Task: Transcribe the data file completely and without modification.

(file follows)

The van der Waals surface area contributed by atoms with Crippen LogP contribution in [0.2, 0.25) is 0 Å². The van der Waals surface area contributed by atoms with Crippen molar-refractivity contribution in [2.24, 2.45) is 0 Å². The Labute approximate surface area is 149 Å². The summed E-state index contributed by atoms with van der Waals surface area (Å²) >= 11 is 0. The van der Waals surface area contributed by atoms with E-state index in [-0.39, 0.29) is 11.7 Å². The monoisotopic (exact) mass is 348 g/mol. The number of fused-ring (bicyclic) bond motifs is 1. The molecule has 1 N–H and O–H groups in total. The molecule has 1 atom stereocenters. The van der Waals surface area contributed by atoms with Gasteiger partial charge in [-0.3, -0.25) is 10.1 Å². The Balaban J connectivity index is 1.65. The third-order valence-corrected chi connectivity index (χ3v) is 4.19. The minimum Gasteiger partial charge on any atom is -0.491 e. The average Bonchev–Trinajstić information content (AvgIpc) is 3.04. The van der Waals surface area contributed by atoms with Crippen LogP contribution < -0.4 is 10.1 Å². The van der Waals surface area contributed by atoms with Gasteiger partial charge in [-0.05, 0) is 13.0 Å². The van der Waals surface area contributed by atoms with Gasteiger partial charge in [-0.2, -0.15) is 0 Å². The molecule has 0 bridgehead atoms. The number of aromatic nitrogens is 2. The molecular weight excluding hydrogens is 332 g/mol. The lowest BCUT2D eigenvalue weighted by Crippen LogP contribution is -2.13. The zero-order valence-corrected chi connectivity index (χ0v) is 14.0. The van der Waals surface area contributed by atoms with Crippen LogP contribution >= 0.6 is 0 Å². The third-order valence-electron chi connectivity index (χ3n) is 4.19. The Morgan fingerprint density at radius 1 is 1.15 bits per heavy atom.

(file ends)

The van der Waals surface area contributed by atoms with Crippen LogP contribution in [0.2, 0.25) is 0 Å². The van der Waals surface area contributed by atoms with Crippen molar-refractivity contribution in [2.24, 2.45) is 0 Å². The Labute approximate surface area is 149 Å². The summed E-state index contributed by atoms with van der Waals surface area (Å²) >= 11 is 0. The van der Waals surface area contributed by atoms with E-state index in [-0.39, 0.29) is 11.7 Å². The monoisotopic (exact) mass is 348 g/mol. The number of fused-ring (bicyclic) bond motifs is 1. The molecule has 1 N–H and O–H groups in total. The molecule has 1 atom stereocenters. The van der Waals surface area contributed by atoms with Gasteiger partial charge in [-0.3, -0.25) is 10.1 Å². The Balaban J connectivity index is 1.65. The third-order valence-corrected chi connectivity index (χ3v) is 4.19. The minimum Gasteiger partial charge on any atom is -0.491 e. The average Bonchev–Trinajstić information content (AvgIpc) is 3.04. The van der Waals surface area contributed by atoms with Crippen LogP contribution < -0.4 is 10.1 Å². The van der Waals surface area contributed by atoms with Gasteiger partial charge in [-0.05, 0) is 13.0 Å². The van der Waals surface area contributed by atoms with Gasteiger partial charge in [-0.2, -0.15) is 0 Å². The molecule has 0 bridgehead atoms. The number of aromatic nitrogens is 2. The molecular weight excluding hydrogens is 332 g/mol. The lowest BCUT2D eigenvalue weighted by Crippen LogP contribution is -2.13. The zero-order valence-corrected chi connectivity index (χ0v) is 14.0. The van der Waals surface area contributed by atoms with Crippen LogP contribution >= 0.6 is 0 Å². The third-order valence-electron chi connectivity index (χ3n) is 4.19. The Morgan fingerprint density at radius 1 is 1.15 bits per heavy atom.